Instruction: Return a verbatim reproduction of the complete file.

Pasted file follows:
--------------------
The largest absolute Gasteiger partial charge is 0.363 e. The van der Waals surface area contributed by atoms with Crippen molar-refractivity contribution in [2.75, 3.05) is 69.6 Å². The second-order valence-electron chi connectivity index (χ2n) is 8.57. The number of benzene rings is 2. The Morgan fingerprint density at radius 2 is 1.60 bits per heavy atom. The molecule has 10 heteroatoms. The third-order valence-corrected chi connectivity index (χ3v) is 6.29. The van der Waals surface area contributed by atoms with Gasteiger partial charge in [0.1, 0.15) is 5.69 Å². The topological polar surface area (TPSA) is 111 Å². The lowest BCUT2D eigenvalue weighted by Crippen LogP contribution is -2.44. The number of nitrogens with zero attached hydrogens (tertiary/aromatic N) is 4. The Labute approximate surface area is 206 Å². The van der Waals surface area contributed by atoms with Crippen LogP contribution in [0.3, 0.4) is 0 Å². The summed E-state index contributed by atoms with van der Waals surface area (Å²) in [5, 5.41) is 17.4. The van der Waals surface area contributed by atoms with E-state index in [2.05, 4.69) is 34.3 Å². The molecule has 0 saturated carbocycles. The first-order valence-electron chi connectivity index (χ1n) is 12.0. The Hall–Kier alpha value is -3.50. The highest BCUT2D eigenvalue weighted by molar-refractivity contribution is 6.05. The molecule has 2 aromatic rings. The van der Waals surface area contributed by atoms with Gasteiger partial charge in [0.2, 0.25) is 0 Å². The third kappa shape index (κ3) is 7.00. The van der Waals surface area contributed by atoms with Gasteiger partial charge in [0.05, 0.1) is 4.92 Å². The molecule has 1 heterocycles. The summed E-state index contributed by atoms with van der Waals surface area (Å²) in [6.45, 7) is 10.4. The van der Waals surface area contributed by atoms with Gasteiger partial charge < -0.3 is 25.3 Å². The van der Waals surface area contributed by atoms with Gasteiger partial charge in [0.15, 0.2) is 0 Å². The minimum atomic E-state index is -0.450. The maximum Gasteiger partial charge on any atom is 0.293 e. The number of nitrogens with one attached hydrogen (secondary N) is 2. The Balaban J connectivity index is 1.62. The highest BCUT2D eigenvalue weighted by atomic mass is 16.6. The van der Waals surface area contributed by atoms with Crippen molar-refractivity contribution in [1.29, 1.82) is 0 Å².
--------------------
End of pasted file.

The largest absolute Gasteiger partial charge is 0.363 e. The van der Waals surface area contributed by atoms with Crippen molar-refractivity contribution in [2.75, 3.05) is 69.6 Å². The second-order valence-electron chi connectivity index (χ2n) is 8.57. The number of benzene rings is 2. The Morgan fingerprint density at radius 2 is 1.60 bits per heavy atom. The molecule has 10 heteroatoms. The third-order valence-corrected chi connectivity index (χ3v) is 6.29. The van der Waals surface area contributed by atoms with Gasteiger partial charge in [0.1, 0.15) is 5.69 Å². The topological polar surface area (TPSA) is 111 Å². The lowest BCUT2D eigenvalue weighted by Crippen LogP contribution is -2.44. The number of nitrogens with zero attached hydrogens (tertiary/aromatic N) is 4. The Labute approximate surface area is 206 Å². The van der Waals surface area contributed by atoms with Crippen LogP contribution in [0.3, 0.4) is 0 Å². The summed E-state index contributed by atoms with van der Waals surface area (Å²) in [5, 5.41) is 17.4. The van der Waals surface area contributed by atoms with E-state index in [2.05, 4.69) is 34.3 Å². The molecule has 0 saturated carbocycles. The first-order valence-electron chi connectivity index (χ1n) is 12.0. The Hall–Kier alpha value is -3.50. The highest BCUT2D eigenvalue weighted by molar-refractivity contribution is 6.05. The molecule has 2 aromatic rings. The van der Waals surface area contributed by atoms with Gasteiger partial charge in [0.2, 0.25) is 0 Å². The third kappa shape index (κ3) is 7.00. The van der Waals surface area contributed by atoms with Gasteiger partial charge in [0.05, 0.1) is 4.92 Å². The molecule has 1 heterocycles. The summed E-state index contributed by atoms with van der Waals surface area (Å²) in [6.45, 7) is 10.4. The van der Waals surface area contributed by atoms with Gasteiger partial charge < -0.3 is 25.3 Å². The van der Waals surface area contributed by atoms with Gasteiger partial charge in [0.15, 0.2) is 0 Å². The minimum atomic E-state index is -0.450. The maximum Gasteiger partial charge on any atom is 0.293 e. The number of nitrogens with one attached hydrogen (secondary N) is 2. The Balaban J connectivity index is 1.62. The highest BCUT2D eigenvalue weighted by atomic mass is 16.6. The van der Waals surface area contributed by atoms with Crippen molar-refractivity contribution in [1.29, 1.82) is 0 Å².